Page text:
China confirms rare visit by North Korean leader

Kim supports openness, reform, news agency says

June 02, 2000|By Frank Langfitt | Frank Langfitt,SUN FOREIGN STAFF

BEIJING - In his first known trip outside his country in 17 years, North Korea's reclusive leader, Kim Jong Il, traveled to Beijing this week for an "unofficial" visit, China confirmed last night.

The state-run Xinhua news service reported that Kim and his entourage met with top Chinese leaders, including President Jiang Zemin and Premier Zhu Rongji, in China's parliament building, the Great Hall of the People.

The 58-year-old Korean leader also climbed atop the Gate of Heavenly Peace, which overlooks Tiananmen Square, and visited Legend Group, China's computer manufacturing giant, in Beijing's equivalent of Silicon Valley.

And all of it occurred under the strictest of secrecy.

"I think visits between states take various forms," said Zhang Qiyue, a Chinese Foreign Ministry spokeswoman, finessing a question about why North Korea wanted the visit kept quiet.

During meetings, Chinese leaders agreed to again provide North Korea with free grain and unspecified goods to help the Stalinist nation of 22 million cope with hunger and profound economic problems.

The visit, which began Monday and ended Wednesday, comes two weeks before Kim is to attend a summit with South Korean leader Kim Dae Jung in the North Korean capital of Pyongyang. The meeting will be the first by leaders of the two Koreas since the peninsula's bitter division in 1948.

North Korea, which has pursued and might still be developing a nuclear weapons program, is regarded internationally as a fairly dangerous state. Some political observers fear that if North Korea's economy completely collapses, the country could descend into chaos or launch a last-gasp attack on rival South Korea.

Diplomats in Beijing saw Kim's trip as a welcome sign of openness from a traditionally hermit-like regime. Isolated from most of the rest of the world, North Korea has branched out recently, establishing diplomatic relations with Italy and Australia this year.

China is North Korea's closest ally. Their friendship stretches back to the days when they fought together against the United States in the Korean War (1950-1953). Ties were strained in 1992 after China and South Korea established diplomatic relations, but have warmed in the past year.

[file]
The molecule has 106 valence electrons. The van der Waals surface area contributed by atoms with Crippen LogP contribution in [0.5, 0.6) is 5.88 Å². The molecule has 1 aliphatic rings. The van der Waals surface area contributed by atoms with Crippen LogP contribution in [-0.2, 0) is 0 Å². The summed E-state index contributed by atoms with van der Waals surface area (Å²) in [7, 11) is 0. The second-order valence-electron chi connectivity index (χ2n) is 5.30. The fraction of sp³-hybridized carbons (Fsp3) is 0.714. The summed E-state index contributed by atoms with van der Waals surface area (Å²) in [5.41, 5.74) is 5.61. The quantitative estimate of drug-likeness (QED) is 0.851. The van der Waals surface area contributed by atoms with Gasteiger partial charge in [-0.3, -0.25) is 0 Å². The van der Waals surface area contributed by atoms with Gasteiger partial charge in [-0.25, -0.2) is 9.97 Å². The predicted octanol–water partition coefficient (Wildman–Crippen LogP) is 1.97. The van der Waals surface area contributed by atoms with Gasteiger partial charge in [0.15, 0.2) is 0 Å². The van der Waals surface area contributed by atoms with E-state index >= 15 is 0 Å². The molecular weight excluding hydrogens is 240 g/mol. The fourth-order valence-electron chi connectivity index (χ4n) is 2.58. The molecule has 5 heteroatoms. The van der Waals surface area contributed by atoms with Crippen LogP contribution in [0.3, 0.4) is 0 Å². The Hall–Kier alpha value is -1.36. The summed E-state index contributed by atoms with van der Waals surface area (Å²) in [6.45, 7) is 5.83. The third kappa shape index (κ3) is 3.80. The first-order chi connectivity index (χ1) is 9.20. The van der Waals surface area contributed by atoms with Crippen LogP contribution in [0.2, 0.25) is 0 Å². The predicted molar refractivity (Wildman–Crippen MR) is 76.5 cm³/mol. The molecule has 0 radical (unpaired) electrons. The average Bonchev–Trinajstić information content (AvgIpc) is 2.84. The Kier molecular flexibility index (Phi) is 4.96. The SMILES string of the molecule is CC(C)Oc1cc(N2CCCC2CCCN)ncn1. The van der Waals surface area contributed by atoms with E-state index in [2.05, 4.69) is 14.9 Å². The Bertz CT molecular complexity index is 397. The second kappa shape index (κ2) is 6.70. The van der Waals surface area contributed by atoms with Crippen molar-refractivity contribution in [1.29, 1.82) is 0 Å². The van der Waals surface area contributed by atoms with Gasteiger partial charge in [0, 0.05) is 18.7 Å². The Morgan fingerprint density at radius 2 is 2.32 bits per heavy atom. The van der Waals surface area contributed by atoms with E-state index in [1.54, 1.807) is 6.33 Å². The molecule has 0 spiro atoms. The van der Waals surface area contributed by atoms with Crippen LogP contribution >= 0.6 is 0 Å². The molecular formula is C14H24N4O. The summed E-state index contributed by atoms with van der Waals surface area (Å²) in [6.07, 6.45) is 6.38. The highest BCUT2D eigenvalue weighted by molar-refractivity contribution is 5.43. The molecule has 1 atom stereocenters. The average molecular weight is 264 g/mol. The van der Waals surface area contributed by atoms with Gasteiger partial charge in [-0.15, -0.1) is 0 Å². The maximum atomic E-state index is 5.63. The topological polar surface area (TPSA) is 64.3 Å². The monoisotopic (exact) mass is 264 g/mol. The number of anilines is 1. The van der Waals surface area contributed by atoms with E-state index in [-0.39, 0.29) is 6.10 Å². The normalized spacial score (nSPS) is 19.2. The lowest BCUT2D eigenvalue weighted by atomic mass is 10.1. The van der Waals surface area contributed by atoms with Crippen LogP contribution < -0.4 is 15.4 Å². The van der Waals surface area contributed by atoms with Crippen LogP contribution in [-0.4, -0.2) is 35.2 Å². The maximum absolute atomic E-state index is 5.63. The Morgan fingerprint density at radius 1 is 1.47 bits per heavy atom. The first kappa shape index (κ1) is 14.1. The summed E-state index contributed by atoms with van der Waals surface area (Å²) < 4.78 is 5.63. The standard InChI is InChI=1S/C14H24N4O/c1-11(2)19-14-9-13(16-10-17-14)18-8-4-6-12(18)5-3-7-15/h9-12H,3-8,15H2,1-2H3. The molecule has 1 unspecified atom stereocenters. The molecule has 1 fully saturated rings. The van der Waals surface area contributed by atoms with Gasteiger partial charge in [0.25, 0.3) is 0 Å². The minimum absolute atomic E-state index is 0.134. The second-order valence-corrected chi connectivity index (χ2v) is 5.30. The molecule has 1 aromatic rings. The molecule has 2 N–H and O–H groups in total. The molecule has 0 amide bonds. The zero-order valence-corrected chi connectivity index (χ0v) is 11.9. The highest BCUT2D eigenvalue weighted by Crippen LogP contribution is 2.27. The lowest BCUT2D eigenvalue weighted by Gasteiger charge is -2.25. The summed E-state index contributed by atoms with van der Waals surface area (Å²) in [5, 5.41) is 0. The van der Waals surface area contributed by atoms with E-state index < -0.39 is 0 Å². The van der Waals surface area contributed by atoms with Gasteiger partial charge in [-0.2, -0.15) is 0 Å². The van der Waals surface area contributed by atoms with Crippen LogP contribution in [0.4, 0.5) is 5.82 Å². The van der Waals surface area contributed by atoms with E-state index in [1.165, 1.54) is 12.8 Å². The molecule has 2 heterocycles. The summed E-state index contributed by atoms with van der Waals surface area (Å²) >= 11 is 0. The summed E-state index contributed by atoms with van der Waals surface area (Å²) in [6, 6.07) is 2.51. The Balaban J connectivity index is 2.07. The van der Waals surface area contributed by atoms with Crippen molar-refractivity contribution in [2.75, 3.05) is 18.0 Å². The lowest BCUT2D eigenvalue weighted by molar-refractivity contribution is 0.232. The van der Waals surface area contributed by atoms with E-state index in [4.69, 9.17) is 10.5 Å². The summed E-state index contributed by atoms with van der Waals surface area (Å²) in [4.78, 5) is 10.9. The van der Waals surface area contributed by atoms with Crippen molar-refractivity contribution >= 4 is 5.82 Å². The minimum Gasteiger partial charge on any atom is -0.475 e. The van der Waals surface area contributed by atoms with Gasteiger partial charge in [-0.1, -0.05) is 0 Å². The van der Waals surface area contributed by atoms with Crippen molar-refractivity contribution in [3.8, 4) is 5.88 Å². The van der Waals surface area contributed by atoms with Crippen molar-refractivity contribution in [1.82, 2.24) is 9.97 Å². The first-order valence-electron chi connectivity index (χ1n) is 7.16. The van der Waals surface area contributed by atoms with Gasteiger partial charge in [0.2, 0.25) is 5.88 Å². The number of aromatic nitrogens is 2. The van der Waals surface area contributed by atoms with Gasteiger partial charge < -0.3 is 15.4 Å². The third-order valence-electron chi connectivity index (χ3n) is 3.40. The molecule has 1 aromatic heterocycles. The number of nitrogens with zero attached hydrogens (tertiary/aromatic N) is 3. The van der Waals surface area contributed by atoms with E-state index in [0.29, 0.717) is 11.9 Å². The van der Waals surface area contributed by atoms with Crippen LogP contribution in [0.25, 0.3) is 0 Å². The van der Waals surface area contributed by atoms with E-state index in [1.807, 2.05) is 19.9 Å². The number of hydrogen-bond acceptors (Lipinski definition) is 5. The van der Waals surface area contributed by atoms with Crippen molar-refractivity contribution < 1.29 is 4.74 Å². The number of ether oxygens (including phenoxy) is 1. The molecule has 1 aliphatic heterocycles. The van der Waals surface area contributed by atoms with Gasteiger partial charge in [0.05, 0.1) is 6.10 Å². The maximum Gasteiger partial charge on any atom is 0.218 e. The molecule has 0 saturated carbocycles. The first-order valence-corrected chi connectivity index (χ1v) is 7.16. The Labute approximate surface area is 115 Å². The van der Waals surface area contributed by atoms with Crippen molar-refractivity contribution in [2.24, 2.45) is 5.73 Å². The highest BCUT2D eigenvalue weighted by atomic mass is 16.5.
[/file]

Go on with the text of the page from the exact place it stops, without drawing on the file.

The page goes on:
As with many things regarding North Korea, yesterday's news conference by the Chinese took on a surreal tone. Zhang, the Foreign Ministry spokeswoman, declined to answer questions about how Kim traveled to Beijing and how he spent his time - the sorts of things that most heads of state use as fodder for photo opportunities.

"I don't think it's polite to comment on a state leader at such an occasion," said Zhang, deflecting questions about Kim's appearance, including his pompadour hairstyle. She added, though, that he seemed quite healthy.

Repeating a line from a Xinhua report, Zhang added that Jiang was pleased with the achievements of North Korea under Kim's leadership. It was hard to know exactly what Jiang might have been referring to, though. North Korea is among the poorest and worst-run countries on Earth.

A combination of drought and a rigid command economy has led to famine, which has cost hundreds of thousands of lives in recent years. Tens of thousands of refugees have fled across the border into China to forage for food.

Between 1997 and 1998, North Korea's gross domestic product dropped by 28 percent, from $17.7 billion to $12.6 billion. At night, much of the country remains dark because there is no electricity.

Chinese who live along the border say North Korea reminds them of their nation during the worst days of the Cultural Revolution (1966-1976), when Mao Tse-tung turned Chinese society upside down.

Many nations have hoped North Korea might learn from China's shift from a command economy to one that is more market-oriented.

During his visit, Kim said that North Korea was building its own kind of socialism, but he allowed that China had done well since it began enacting economic reforms more than two decades ago.

"The policy of reform and opening to the outside world, which was initiated by Deng Xiaoping, is correct, and the Korean party and government support the policy," Xinhua quoted Kim as saying.

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